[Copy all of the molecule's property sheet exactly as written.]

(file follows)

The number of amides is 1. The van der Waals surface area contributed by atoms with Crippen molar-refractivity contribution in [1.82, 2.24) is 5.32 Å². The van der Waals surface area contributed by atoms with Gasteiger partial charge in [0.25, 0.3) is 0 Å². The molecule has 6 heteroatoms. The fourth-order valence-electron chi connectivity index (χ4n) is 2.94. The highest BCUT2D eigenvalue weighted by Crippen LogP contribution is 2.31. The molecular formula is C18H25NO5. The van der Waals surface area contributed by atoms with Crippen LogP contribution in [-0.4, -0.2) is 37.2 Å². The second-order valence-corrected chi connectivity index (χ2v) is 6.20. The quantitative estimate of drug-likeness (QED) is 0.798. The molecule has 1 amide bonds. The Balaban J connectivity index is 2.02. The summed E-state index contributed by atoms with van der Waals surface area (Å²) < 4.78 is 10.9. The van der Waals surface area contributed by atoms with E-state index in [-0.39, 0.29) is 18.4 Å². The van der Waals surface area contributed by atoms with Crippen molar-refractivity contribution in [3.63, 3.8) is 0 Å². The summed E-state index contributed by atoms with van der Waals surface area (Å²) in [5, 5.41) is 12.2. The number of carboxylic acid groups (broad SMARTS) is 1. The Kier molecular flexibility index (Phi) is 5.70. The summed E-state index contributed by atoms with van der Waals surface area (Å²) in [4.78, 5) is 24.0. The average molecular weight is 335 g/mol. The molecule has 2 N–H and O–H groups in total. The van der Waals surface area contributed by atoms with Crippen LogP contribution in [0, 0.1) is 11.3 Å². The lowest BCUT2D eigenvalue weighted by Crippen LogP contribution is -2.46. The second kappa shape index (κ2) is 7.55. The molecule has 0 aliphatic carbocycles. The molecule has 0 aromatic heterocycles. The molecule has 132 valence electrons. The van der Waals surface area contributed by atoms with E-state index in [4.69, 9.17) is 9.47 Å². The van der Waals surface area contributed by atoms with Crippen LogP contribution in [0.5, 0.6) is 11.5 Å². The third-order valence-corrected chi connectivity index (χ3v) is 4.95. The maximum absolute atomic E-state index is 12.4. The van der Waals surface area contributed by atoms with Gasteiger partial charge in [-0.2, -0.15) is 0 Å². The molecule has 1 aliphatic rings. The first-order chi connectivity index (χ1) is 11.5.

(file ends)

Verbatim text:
The number of amides is 1. The van der Waals surface area contributed by atoms with Crippen molar-refractivity contribution in [1.82, 2.24) is 5.32 Å². The van der Waals surface area contributed by atoms with Gasteiger partial charge in [0.25, 0.3) is 0 Å². The molecule has 6 heteroatoms. The fourth-order valence-electron chi connectivity index (χ4n) is 2.94. The highest BCUT2D eigenvalue weighted by Crippen LogP contribution is 2.31. The molecular formula is C18H25NO5. The van der Waals surface area contributed by atoms with Crippen LogP contribution in [-0.4, -0.2) is 37.2 Å². The second-order valence-corrected chi connectivity index (χ2v) is 6.20. The quantitative estimate of drug-likeness (QED) is 0.798. The molecule has 1 amide bonds. The Balaban J connectivity index is 2.02. The summed E-state index contributed by atoms with van der Waals surface area (Å²) < 4.78 is 10.9. The van der Waals surface area contributed by atoms with E-state index in [-0.39, 0.29) is 18.4 Å². The van der Waals surface area contributed by atoms with Crippen molar-refractivity contribution in [3.63, 3.8) is 0 Å². The summed E-state index contributed by atoms with van der Waals surface area (Å²) in [5, 5.41) is 12.2. The number of carboxylic acid groups (broad SMARTS) is 1. The Kier molecular flexibility index (Phi) is 5.70. The summed E-state index contributed by atoms with van der Waals surface area (Å²) in [4.78, 5) is 24.0. The average molecular weight is 335 g/mol. The molecule has 2 N–H and O–H groups in total. The van der Waals surface area contributed by atoms with Crippen LogP contribution in [0, 0.1) is 11.3 Å². The lowest BCUT2D eigenvalue weighted by Crippen LogP contribution is -2.46. The second kappa shape index (κ2) is 7.55. The molecule has 0 aliphatic carbocycles. The molecule has 0 aromatic heterocycles. The molecule has 132 valence electrons. The van der Waals surface area contributed by atoms with E-state index in [4.69, 9.17) is 9.47 Å². The van der Waals surface area contributed by atoms with Crippen LogP contribution in [0.5, 0.6) is 11.5 Å². The third-order valence-corrected chi connectivity index (χ3v) is 4.95. The maximum absolute atomic E-state index is 12.4. The van der Waals surface area contributed by atoms with Gasteiger partial charge in [-0.2, -0.15) is 0 Å². The molecule has 1 aliphatic rings. The first-order chi connectivity index (χ1) is 11.5.